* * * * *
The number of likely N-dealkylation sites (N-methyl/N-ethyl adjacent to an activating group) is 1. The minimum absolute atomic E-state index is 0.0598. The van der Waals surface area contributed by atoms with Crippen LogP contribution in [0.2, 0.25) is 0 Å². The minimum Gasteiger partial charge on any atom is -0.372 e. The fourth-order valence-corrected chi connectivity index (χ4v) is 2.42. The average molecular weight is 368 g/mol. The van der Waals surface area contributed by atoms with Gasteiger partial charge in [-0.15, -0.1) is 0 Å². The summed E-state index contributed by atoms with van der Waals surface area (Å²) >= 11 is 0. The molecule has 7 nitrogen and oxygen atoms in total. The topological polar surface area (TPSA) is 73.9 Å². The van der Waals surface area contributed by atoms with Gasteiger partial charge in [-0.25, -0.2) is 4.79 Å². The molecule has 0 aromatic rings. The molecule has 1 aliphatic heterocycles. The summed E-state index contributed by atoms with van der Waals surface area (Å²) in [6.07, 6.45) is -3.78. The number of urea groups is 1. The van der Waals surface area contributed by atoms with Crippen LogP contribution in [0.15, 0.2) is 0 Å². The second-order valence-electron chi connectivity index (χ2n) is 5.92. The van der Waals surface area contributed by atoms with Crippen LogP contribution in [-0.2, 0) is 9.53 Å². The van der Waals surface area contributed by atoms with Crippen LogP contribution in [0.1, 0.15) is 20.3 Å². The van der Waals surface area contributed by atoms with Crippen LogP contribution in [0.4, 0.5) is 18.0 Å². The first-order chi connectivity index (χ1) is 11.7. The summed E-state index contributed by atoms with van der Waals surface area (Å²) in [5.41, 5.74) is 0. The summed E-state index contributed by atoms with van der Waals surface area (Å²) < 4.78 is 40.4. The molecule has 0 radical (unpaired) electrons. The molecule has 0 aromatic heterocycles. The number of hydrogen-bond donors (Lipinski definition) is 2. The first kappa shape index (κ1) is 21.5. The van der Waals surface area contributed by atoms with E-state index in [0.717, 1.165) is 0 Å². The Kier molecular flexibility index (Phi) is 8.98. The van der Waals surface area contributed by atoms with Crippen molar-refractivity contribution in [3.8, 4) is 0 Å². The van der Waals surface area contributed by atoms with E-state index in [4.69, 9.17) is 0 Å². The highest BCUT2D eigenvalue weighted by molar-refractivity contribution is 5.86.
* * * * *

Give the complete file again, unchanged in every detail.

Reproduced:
The number of likely N-dealkylation sites (N-methyl/N-ethyl adjacent to an activating group) is 1. The minimum absolute atomic E-state index is 0.0598. The van der Waals surface area contributed by atoms with Crippen LogP contribution in [0.2, 0.25) is 0 Å². The minimum Gasteiger partial charge on any atom is -0.372 e. The fourth-order valence-corrected chi connectivity index (χ4v) is 2.42. The average molecular weight is 368 g/mol. The van der Waals surface area contributed by atoms with Gasteiger partial charge in [-0.15, -0.1) is 0 Å². The summed E-state index contributed by atoms with van der Waals surface area (Å²) >= 11 is 0. The molecule has 7 nitrogen and oxygen atoms in total. The topological polar surface area (TPSA) is 73.9 Å². The van der Waals surface area contributed by atoms with Gasteiger partial charge in [-0.25, -0.2) is 4.79 Å². The molecule has 0 aromatic rings. The molecule has 1 aliphatic heterocycles. The summed E-state index contributed by atoms with van der Waals surface area (Å²) in [6.07, 6.45) is -3.78. The number of urea groups is 1. The van der Waals surface area contributed by atoms with Crippen LogP contribution in [0.15, 0.2) is 0 Å². The second-order valence-electron chi connectivity index (χ2n) is 5.92. The van der Waals surface area contributed by atoms with Crippen LogP contribution in [-0.2, 0) is 9.53 Å². The van der Waals surface area contributed by atoms with Crippen LogP contribution in [0.1, 0.15) is 20.3 Å². The van der Waals surface area contributed by atoms with Crippen LogP contribution in [0.4, 0.5) is 18.0 Å². The first-order chi connectivity index (χ1) is 11.7. The summed E-state index contributed by atoms with van der Waals surface area (Å²) in [5.41, 5.74) is 0. The summed E-state index contributed by atoms with van der Waals surface area (Å²) < 4.78 is 40.4. The molecule has 0 radical (unpaired) electrons. The molecule has 0 aromatic heterocycles. The number of hydrogen-bond donors (Lipinski definition) is 2. The first kappa shape index (κ1) is 21.5. The van der Waals surface area contributed by atoms with E-state index in [0.717, 1.165) is 0 Å². The Kier molecular flexibility index (Phi) is 8.98. The van der Waals surface area contributed by atoms with Crippen molar-refractivity contribution in [3.8, 4) is 0 Å². The van der Waals surface area contributed by atoms with E-state index in [4.69, 9.17) is 0 Å². The highest BCUT2D eigenvalue weighted by molar-refractivity contribution is 5.86.